League tables: LIVE

Secondary league tables reveal that there's been a significant increase in the proportion schools below floor standard – keep up-to-date with all of the breaking news, views and statistics with our live blog

Kate Parker

Exams, exam stress, pupils, secondary, GCSEs

School leaders will have had sleepless nights worrying about the league tables out today – but they don't matter as much as you'd think, writes ASCL leader Geoff Barton.

Lord Jim Knight, chief education and external officer at digital education company, Tes Global, the parent company of Tes, says: “Today’s results contain within them a warning sign for the schools sector. We are on the cusp of a major shortage of teachers in English secondary schools, caused by the number leaving the profession and a coming surge in secondary pupil numbers.says: 

"The most recent Tes Recruitment Index, found indications as far back as Easter 2017 that schools are accepting lower quality staff in core EBacc subjects, such as English and Maths. If we are seeing this flow through into challenging results, alarm bells need to be ringing. The whole sector needs to work together to attract graduates into the profession because every child needs a great teacher, if they are to achieve their potential.”

Free schools are the best performing type of secondary schools on the government’s preferred Progress 8 measure, new figures have shown.

The 53 free schools included in today’s GCSE league tables had an average Progress 8 score of 0.15 last year.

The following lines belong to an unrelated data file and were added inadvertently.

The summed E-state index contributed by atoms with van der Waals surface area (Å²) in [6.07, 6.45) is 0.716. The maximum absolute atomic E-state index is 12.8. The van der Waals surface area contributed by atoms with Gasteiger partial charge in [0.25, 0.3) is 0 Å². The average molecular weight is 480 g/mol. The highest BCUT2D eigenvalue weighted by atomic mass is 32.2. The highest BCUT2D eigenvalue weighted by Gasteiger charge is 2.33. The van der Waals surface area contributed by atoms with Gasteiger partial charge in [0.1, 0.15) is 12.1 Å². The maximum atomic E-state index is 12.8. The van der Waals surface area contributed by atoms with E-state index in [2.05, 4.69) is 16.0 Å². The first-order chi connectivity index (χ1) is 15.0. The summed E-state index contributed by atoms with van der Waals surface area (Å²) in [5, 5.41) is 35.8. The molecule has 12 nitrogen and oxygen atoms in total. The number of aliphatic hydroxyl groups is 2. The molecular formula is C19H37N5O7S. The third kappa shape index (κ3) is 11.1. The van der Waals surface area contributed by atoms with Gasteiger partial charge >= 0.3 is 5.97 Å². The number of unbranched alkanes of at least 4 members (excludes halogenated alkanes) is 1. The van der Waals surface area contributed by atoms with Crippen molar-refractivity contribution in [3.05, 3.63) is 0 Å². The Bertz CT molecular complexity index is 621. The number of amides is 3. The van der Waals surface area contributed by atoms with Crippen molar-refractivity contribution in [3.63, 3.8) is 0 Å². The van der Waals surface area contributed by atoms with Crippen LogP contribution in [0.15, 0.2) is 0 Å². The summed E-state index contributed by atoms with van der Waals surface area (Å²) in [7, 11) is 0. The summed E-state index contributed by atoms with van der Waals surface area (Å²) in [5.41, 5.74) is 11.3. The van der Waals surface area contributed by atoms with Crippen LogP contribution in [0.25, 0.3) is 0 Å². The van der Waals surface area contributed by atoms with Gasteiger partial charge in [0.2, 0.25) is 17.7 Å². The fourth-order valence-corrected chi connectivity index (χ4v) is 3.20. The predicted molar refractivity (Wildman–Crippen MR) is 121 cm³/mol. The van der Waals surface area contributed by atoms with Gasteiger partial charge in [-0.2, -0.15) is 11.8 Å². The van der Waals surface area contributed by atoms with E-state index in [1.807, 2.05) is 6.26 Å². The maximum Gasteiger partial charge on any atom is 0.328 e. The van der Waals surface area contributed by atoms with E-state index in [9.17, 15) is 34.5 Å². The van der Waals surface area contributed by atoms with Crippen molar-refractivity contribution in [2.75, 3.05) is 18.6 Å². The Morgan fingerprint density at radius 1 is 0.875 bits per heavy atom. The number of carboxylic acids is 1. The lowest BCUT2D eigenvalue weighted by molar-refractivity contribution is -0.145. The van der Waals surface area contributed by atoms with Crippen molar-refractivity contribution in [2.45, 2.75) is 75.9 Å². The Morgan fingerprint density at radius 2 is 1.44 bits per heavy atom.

Today’s statistical release from the DfE warns that the numbers of free schools “are too small to allow robust conclusions to be drawn about their performance at the end of key stage 4, or compare between years”.

Paul Whiteman, general secretary of NAHT, says that trying to draw any meaningful conclusions from the performance tables is like comparing apples with pears. 

"Comparing one year with another, or one group of schools with another, is precarious at best when the very basis of measurement is different each time. While data such as school league tables can be useful, there are no ‘health warnings’ given about the numbers published and there should be.  In a year of such unprecedented changes to GCSEs, these kinds of comparisons are particularly unjust and unreliable.

“There are further years of uncertainty to come as the rest of the reformed subjects are implemented and we then need a significant period of stability in the system. Until we’ve seen all of the reforms implemented, those who seek to hold schools to account should refrain from cracking the whip. Support rather than sanction is the appropriate path to take.”


Geoff Barton, general secretary of the Association of School and College Leaders, says: “Today’s secondary school performance tables cannot be compared with previous years because the government has once again moved the goalposts. The new 9-1 grading system for GCSE English and maths has complicated the way in which the headline measures of school performance are calculated, with Attainment 8 and Progress 8 having to be worked out using a combination of 9-1 grades and the old A*-G grades.

 “It is particularly frustrating that the bar for achievement in English and maths has been raised arbitrarily to a grade 5 under the new system, which is higher than the old standard of grade C. And it is potentially baffling for parents and employers that schools are now judged on grade 5 – described as a ‘strong pass’ – while grade 4 is good enough to be deemed a ‘standard pass’.

 “Our message to the DfE, trust boards, governors and inspectors is to avoid leaping to judgement on the basis of these performance tables. They only tell us a limited amount about the true quality of a school. It is a system which is undergoing significant change and which will continue to be turbulent in summer 2018 with the next phase of new-style GCSEs.”